Prefab Eco-Enclave Planned for Toronto

Eco-enclave-toronto-exterior

Living Homes today announced the launch of its expansion into Canada with an eco-enclave of four modern homes in North Toronto.  Steve Glenn, founder of Living Homes, was kind enough to share with us some detail of the upscale project, which will be fabricated by Conquest and developed by a new company called Nexterra Green Homes.

Eco-enclave-toronto-interior

As you might imagine, these homes will be contemporary and exclusive.  Pricing will likely start somewhere near $1.6 million (Canadian) for these Energy Star and LEED Platinum seeking homes.

The prefabs will also be very green, featuring wood-frame modular construction, superior insulation, triple-pane windows, and design according to Living Homes’ Z6 goals (i.e., zero energy, water, waste, emissions, carbon, and ignorance).

Indeed, Barry Campbell, co-managing director of Nexterra, envisions “an eco oasis of sustainable luxury in the middle of the city” that “causes minimal disruption to the surrounding neighborhood.

The show home should be open for public tours in the Winter 2010, and we’ll definitely follow up on progress by that time.  Located at 20 Senlac Road, all four homes are available for purchase.

Eco-enclave-toronto-site-plan

[+] Learn more about the Eco-Enclave from Nexterra Green Homes.

Media credits: Living Homes.


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  • http://progressivetimes.wordpress.com T. Caine

    I am all for using high-end, luxury products for testing and perfecting ways to integrate sustainability into our buildings. There is some sense to including cutting edge aspects on the projects for clients/buyers that can afford a little extra on their bill. On the other hand, it’s important to keep in focus that making any real difference on a national scale will require these concepts become practice on the affordable scale. A $1.6 million green home does less for us than a $300K green home. At $1.6 million, what is the prefabrication really adding?

  • http://theslowhome.com/ Mid America Mom

    Hi folks. I came over here from theslowhome.com site where we are advocating for better designed and environmentally friendly homes. We are a fans of your site and many of us use this as a great resource for news.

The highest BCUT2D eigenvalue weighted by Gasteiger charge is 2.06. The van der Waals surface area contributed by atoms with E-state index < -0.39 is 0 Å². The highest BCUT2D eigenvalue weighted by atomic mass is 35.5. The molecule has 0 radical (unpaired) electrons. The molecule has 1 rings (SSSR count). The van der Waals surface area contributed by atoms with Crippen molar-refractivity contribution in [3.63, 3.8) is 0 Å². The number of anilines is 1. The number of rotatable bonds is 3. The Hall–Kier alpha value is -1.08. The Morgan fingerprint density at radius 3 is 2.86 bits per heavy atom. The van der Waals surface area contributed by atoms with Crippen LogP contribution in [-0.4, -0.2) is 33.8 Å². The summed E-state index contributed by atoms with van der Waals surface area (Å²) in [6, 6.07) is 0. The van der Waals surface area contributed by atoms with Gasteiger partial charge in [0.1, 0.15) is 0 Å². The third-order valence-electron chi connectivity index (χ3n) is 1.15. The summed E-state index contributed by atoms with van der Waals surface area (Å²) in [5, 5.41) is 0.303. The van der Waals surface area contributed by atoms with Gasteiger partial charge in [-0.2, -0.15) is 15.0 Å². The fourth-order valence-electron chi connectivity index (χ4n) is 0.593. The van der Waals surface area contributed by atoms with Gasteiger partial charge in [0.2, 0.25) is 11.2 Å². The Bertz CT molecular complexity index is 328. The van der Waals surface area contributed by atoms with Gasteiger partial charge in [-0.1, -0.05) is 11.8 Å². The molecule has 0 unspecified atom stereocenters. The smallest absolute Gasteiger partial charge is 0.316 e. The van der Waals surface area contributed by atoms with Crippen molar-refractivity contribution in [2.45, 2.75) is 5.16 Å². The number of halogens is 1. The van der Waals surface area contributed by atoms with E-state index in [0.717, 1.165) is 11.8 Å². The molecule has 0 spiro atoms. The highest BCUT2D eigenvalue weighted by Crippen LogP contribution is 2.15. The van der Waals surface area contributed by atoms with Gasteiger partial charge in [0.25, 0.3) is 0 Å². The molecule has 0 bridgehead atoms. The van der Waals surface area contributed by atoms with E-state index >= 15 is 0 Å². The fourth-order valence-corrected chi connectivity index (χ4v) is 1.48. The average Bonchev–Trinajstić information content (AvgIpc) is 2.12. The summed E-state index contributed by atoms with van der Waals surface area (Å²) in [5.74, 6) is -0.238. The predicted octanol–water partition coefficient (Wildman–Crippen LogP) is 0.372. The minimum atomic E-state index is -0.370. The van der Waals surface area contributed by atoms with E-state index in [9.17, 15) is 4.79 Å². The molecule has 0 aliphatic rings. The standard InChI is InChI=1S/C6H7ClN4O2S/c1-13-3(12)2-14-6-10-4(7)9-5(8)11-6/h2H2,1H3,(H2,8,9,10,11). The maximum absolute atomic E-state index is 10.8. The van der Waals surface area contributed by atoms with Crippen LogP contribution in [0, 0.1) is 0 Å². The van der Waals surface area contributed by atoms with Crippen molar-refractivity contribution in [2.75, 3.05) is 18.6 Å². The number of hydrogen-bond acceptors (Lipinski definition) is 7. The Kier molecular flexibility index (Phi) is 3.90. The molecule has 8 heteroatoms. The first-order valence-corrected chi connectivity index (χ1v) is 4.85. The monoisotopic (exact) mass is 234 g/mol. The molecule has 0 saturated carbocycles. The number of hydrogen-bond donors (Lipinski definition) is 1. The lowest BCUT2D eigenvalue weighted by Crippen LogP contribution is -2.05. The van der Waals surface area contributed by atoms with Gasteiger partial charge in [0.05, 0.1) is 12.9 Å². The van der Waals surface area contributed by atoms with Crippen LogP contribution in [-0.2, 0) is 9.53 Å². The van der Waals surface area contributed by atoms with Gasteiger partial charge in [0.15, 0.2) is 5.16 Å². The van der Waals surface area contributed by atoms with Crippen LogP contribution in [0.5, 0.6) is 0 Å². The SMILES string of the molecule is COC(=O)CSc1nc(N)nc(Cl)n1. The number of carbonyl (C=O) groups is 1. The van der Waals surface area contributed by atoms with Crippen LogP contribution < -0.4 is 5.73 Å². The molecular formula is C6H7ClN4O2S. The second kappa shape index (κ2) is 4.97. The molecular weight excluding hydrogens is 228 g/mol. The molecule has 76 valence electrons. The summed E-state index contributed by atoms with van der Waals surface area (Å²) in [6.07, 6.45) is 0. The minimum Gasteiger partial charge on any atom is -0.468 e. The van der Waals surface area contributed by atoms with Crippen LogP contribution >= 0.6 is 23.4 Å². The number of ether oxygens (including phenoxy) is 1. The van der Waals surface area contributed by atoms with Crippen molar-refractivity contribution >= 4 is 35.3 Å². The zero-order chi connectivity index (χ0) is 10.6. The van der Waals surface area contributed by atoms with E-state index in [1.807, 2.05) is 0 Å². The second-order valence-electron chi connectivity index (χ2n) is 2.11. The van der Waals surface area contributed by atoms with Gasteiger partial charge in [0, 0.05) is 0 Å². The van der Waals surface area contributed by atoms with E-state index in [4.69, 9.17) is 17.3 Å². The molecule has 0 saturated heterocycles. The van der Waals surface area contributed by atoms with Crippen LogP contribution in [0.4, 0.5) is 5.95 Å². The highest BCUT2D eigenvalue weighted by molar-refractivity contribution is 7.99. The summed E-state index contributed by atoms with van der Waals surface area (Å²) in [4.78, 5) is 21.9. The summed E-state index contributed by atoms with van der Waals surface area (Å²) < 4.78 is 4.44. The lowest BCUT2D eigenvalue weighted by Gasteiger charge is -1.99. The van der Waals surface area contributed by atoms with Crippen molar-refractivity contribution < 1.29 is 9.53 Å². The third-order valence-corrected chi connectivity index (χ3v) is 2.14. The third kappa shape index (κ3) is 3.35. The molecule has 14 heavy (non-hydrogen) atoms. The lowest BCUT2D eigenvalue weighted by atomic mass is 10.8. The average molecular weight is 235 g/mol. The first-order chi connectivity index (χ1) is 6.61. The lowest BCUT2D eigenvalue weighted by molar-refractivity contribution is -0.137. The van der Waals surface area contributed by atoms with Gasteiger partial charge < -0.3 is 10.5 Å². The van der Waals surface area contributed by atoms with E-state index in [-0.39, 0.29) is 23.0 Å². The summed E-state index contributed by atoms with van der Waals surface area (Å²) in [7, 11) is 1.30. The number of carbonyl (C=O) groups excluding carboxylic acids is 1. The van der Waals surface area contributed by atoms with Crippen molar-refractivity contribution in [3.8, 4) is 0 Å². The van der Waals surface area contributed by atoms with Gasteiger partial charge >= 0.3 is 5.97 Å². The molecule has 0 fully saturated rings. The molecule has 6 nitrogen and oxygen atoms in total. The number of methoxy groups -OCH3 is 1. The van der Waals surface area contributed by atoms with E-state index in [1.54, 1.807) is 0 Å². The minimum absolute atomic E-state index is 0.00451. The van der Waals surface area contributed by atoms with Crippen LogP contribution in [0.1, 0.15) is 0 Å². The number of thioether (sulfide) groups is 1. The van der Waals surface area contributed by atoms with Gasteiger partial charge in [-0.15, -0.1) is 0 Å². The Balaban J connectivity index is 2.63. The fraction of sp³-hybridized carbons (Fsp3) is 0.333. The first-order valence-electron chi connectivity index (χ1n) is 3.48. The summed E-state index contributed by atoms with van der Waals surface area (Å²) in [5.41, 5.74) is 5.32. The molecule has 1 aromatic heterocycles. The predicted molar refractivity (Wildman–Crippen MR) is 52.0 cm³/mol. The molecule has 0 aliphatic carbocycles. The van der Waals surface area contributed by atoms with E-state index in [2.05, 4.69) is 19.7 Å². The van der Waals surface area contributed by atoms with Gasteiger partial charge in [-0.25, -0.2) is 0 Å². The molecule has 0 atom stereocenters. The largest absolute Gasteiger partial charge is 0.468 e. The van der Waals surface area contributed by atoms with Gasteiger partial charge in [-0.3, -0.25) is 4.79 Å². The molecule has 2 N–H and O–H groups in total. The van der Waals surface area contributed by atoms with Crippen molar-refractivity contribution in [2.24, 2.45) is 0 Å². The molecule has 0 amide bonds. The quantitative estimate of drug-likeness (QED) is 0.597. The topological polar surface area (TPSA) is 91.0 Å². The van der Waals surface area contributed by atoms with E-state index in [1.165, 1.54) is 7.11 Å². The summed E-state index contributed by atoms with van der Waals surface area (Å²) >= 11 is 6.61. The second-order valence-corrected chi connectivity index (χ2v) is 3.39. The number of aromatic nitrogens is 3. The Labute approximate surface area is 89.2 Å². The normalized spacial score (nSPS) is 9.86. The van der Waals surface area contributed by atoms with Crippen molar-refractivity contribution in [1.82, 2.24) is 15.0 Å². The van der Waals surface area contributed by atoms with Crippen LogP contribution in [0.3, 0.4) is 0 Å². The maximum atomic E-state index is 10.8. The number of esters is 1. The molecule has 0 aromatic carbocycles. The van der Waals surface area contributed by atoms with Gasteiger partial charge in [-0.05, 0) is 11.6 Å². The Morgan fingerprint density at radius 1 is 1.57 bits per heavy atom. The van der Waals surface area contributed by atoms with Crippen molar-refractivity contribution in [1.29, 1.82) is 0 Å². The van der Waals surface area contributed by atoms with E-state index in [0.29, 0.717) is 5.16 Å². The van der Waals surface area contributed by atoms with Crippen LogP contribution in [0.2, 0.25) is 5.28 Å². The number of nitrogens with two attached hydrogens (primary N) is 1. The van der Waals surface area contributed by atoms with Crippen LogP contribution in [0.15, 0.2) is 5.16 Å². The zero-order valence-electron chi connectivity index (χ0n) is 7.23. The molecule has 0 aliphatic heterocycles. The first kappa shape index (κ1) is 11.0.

This post caught my interest as Toronto was a city we surveyed earlier this year as part of our open source mass collaboration research project of new construction throughout North America.

    As our report shows – http://theslowhome.com/the-slow-home-report/ Toronto single family homes did NOT do well. We found only 3% of new single family homes scored the coveted 17/20 points and SLOW (the best) designation.

    I took a look at this new floorplan and wondered does this home suffer the same design pitfalls the slow home found in Toronto single family homes? Grand-styled staircase that wastes space, dining spaces that dominate the living area, a supersized master bath.

    In Toronto an impressive staircase is quite normal in single family- even in small square footage. Here we see a U staircase in the center of the plan and action. The designer did not make a statement with angles or curves but with natural light spilling from windows. This is a flexible open floorplan and the renderings show a seating arrangement in one of the dining spaces which works better. The master bath however failed. It is supersized, wasted space in the center of the room, and the door swing should probably move.

    How did it perform in the other areas of the test that were problematic for Toronto? Location, siting, environmental performance, and organization.

    Environmental performance is easy to answer with the LEED platinum status. Walkscore is 45 but does not include transportation. Most of the action is a little over ½ mile away, a bus runs in front of the development and a subway stop is not far. Maybe I am feeling generous but I say the location passes. As for siting the living space of the home looks out the back to a wooded ravine. The street is on the east with a balcony and covered entry. South and West we have a driveway and a neighbor. It works. As for Organizing the plan with like spaces near one another, good circulation, and connecting to the outdoors… In this open floorplan living spaces are oriented to the backyard view. Circulation on this floor is designed off an invisible straight hallway. The second floor hall appears to be compact and has all bedrooms off of it. Good organization.

    Thinking about how this did on the rest of the slow home test?
    I found 3 issues with the design according to the standards. The main entry needs more definition. The master bath is too large and could be better. I also think a wall or some kind of divider to block out the rest of the noise of the house should be in the library. So in the end it scored 17 of 20 and is a slow home.

    What a wonderful addition to Toronto!

    Mid America Mom

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